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But the novel is not really about the unexplained disappearance of the girls. It is about the effect the “College Mystery” has on everyone involved, even peripherally, from Mrs. Appleyard, the tyrannical owner and headmistress of the school, to the school servants, from a young Englishman visiting his uncle near the school to the local police constable.

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Written in a style more like the setting of 1900 than the few weeks in 1966 during which Lindsay wrote the novel, Picnic at Hanging Rock explores the ever-widening ripple effect of the disappearance. When the novel was published, and when the movie was released in 1975, publicity implied that the story was true, so effectively that many people still believe it. But whatever truth Lindsay was exploring involved not the disappearance of a group of school girls, but the interplay of human nature and reactions to something so bizarre.

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And now, of course, I’m going to have to find a copy of the original movie, and watch the Amazon Original remake (six episodes!).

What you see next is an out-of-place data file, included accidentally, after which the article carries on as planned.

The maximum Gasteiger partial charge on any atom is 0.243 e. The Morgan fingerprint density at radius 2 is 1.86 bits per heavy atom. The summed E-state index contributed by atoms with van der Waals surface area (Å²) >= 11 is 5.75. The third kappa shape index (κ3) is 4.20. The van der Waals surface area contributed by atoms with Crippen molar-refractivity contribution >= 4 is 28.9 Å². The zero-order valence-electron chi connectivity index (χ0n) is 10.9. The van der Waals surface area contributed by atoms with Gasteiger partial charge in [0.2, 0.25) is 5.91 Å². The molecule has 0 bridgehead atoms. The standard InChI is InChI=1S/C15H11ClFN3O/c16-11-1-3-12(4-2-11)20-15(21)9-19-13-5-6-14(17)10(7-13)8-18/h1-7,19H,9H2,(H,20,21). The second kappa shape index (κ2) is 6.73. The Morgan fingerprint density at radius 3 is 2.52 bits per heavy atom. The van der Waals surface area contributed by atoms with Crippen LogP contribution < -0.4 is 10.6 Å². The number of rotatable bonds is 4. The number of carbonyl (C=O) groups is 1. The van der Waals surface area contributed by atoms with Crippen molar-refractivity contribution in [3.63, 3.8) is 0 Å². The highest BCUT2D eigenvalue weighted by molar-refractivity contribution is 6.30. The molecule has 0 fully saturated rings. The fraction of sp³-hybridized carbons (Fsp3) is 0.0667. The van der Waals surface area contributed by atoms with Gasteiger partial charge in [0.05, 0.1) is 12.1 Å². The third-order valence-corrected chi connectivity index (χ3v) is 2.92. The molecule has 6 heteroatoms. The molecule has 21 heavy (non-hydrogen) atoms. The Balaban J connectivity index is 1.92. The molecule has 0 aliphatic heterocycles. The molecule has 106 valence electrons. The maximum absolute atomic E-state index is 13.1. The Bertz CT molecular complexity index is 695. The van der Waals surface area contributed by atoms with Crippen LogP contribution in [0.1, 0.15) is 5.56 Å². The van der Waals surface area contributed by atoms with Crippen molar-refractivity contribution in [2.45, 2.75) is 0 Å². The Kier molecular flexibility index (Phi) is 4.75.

David Handler’s Stewart Hoag Mysteries

The Man Who Would Be F. Scott Fitzgerald is David Handler’s third Stewart Hoag mystery, this one set in the cut throat world of New York publishing back in the early 1990s. Hoagy has been hired to help write the memoir of a young literary star who can’t seem to produce a second novel (booze, cocaine, and women may have something to do with that—or maybe not). The young writer reminds Hoagy a bit too much of himself and his own tanked literary career, so it takes him a while to see what’s really going on.

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I enjoy Handler’s technique of telling part of the story through Hoagy’s taped interviews with his subject and others. Handler also enjoys sprinkling real people though the story, an immediacy which seems to work with the basic ghost writer premise. Whoever had the print version scanned for digital publication, however, should have read through the manuscript. The formatting is fine, but there are a lot of scan-induced typos. On the other hand, I’m delighted to have found a mystery series that I missed when it was published on paper.